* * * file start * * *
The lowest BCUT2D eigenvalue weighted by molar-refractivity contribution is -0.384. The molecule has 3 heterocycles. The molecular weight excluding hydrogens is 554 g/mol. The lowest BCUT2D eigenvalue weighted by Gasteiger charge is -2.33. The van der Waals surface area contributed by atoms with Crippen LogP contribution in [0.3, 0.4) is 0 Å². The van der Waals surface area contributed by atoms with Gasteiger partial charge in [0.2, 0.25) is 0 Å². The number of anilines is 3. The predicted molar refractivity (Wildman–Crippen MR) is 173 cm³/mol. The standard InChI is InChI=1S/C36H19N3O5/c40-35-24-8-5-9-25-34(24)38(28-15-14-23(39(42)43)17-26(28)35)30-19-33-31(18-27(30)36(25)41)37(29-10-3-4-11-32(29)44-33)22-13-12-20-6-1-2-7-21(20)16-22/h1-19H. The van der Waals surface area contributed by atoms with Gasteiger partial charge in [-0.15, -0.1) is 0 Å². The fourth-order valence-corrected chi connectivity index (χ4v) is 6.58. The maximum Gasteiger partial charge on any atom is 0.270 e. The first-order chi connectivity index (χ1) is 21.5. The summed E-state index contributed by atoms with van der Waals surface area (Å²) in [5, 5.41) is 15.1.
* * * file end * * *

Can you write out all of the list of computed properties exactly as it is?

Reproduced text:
The lowest BCUT2D eigenvalue weighted by molar-refractivity contribution is -0.384. The molecule has 3 heterocycles. The molecular weight excluding hydrogens is 554 g/mol. The lowest BCUT2D eigenvalue weighted by Gasteiger charge is -2.33. The van der Waals surface area contributed by atoms with Crippen LogP contribution in [0.3, 0.4) is 0 Å². The van der Waals surface area contributed by atoms with Gasteiger partial charge in [0.2, 0.25) is 0 Å². The number of anilines is 3. The predicted molar refractivity (Wildman–Crippen MR) is 173 cm³/mol. The standard InChI is InChI=1S/C36H19N3O5/c40-35-24-8-5-9-25-34(24)38(28-15-14-23(39(42)43)17-26(28)35)30-19-33-31(18-27(30)36(25)41)37(29-10-3-4-11-32(29)44-33)22-13-12-20-6-1-2-7-21(20)16-22/h1-19H. The van der Waals surface area contributed by atoms with Gasteiger partial charge in [-0.15, -0.1) is 0 Å². The fourth-order valence-corrected chi connectivity index (χ4v) is 6.58. The maximum Gasteiger partial charge on any atom is 0.270 e. The first-order chi connectivity index (χ1) is 21.5. The summed E-state index contributed by atoms with van der Waals surface area (Å²) in [5, 5.41) is 15.1.